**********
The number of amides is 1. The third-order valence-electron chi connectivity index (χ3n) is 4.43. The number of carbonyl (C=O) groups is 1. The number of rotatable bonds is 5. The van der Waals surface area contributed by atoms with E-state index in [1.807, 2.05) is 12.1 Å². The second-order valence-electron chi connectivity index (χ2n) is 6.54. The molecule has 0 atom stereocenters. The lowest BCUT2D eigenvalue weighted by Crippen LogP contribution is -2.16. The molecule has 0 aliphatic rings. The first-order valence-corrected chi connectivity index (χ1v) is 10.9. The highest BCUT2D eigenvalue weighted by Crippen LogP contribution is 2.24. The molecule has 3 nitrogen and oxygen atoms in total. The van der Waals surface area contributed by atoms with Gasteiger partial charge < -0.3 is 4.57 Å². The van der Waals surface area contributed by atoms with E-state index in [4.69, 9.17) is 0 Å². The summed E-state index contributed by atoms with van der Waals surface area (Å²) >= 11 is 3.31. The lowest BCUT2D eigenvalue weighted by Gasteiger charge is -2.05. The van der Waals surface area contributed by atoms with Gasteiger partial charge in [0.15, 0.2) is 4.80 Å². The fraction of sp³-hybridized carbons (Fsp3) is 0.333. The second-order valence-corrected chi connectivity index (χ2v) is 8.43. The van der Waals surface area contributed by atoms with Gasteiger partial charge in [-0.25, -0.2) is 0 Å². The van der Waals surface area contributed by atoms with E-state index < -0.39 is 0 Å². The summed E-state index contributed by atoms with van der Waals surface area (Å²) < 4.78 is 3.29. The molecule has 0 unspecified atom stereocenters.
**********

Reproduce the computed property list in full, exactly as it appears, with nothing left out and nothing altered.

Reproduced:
The number of amides is 1. The third-order valence-electron chi connectivity index (χ3n) is 4.43. The number of carbonyl (C=O) groups is 1. The number of rotatable bonds is 5. The van der Waals surface area contributed by atoms with E-state index in [1.807, 2.05) is 12.1 Å². The second-order valence-electron chi connectivity index (χ2n) is 6.54. The molecule has 0 atom stereocenters. The lowest BCUT2D eigenvalue weighted by Crippen LogP contribution is -2.16. The molecule has 0 aliphatic rings. The first-order valence-corrected chi connectivity index (χ1v) is 10.9. The highest BCUT2D eigenvalue weighted by Crippen LogP contribution is 2.24. The molecule has 3 nitrogen and oxygen atoms in total. The van der Waals surface area contributed by atoms with Gasteiger partial charge < -0.3 is 4.57 Å². The van der Waals surface area contributed by atoms with E-state index in [4.69, 9.17) is 0 Å². The summed E-state index contributed by atoms with van der Waals surface area (Å²) >= 11 is 3.31. The lowest BCUT2D eigenvalue weighted by Gasteiger charge is -2.05. The van der Waals surface area contributed by atoms with Gasteiger partial charge in [0.15, 0.2) is 4.80 Å². The fraction of sp³-hybridized carbons (Fsp3) is 0.333. The second-order valence-corrected chi connectivity index (χ2v) is 8.43. The van der Waals surface area contributed by atoms with Gasteiger partial charge in [-0.25, -0.2) is 0 Å². The van der Waals surface area contributed by atoms with E-state index < -0.39 is 0 Å². The summed E-state index contributed by atoms with van der Waals surface area (Å²) < 4.78 is 3.29. The molecule has 0 unspecified atom stereocenters.